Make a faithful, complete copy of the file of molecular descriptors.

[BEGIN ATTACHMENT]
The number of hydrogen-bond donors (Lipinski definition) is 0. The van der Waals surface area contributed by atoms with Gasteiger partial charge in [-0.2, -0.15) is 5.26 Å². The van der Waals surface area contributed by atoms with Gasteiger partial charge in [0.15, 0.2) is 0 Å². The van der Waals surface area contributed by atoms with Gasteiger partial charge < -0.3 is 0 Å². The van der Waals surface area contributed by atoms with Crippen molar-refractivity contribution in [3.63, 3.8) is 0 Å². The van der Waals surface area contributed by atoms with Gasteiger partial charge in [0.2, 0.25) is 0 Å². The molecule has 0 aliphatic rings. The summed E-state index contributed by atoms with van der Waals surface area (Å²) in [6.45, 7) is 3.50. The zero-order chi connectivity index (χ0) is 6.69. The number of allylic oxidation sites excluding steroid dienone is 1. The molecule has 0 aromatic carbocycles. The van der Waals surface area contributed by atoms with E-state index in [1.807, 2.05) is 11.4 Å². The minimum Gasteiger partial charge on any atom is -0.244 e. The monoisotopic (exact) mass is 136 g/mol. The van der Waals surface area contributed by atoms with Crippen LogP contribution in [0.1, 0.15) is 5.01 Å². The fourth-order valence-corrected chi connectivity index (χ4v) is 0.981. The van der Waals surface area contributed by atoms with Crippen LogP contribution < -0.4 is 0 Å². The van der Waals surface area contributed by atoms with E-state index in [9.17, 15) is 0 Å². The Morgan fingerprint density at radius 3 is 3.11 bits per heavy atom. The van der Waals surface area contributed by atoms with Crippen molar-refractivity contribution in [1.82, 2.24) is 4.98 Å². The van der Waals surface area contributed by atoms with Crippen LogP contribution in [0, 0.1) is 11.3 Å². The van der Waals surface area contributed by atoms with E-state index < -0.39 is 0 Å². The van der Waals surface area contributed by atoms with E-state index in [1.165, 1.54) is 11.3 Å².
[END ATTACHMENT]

The number of hydrogen-bond donors (Lipinski definition) is 0. The van der Waals surface area contributed by atoms with Gasteiger partial charge in [-0.2, -0.15) is 5.26 Å². The van der Waals surface area contributed by atoms with Gasteiger partial charge in [0.15, 0.2) is 0 Å². The van der Waals surface area contributed by atoms with Gasteiger partial charge < -0.3 is 0 Å². The van der Waals surface area contributed by atoms with Crippen molar-refractivity contribution in [3.63, 3.8) is 0 Å². The van der Waals surface area contributed by atoms with Gasteiger partial charge in [0.2, 0.25) is 0 Å². The molecule has 0 aliphatic rings. The summed E-state index contributed by atoms with van der Waals surface area (Å²) in [6.45, 7) is 3.50. The zero-order chi connectivity index (χ0) is 6.69. The number of allylic oxidation sites excluding steroid dienone is 1. The molecule has 0 aromatic carbocycles. The van der Waals surface area contributed by atoms with E-state index in [1.807, 2.05) is 11.4 Å². The minimum Gasteiger partial charge on any atom is -0.244 e. The monoisotopic (exact) mass is 136 g/mol. The van der Waals surface area contributed by atoms with Crippen LogP contribution in [0.1, 0.15) is 5.01 Å². The fourth-order valence-corrected chi connectivity index (χ4v) is 0.981. The van der Waals surface area contributed by atoms with Crippen LogP contribution < -0.4 is 0 Å². The van der Waals surface area contributed by atoms with E-state index in [9.17, 15) is 0 Å². The Morgan fingerprint density at radius 3 is 3.11 bits per heavy atom. The van der Waals surface area contributed by atoms with Crippen molar-refractivity contribution in [1.82, 2.24) is 4.98 Å². The van der Waals surface area contributed by atoms with Crippen LogP contribution in [0, 0.1) is 11.3 Å². The van der Waals surface area contributed by atoms with E-state index < -0.39 is 0 Å². The van der Waals surface area contributed by atoms with E-state index in [1.165, 1.54) is 11.3 Å².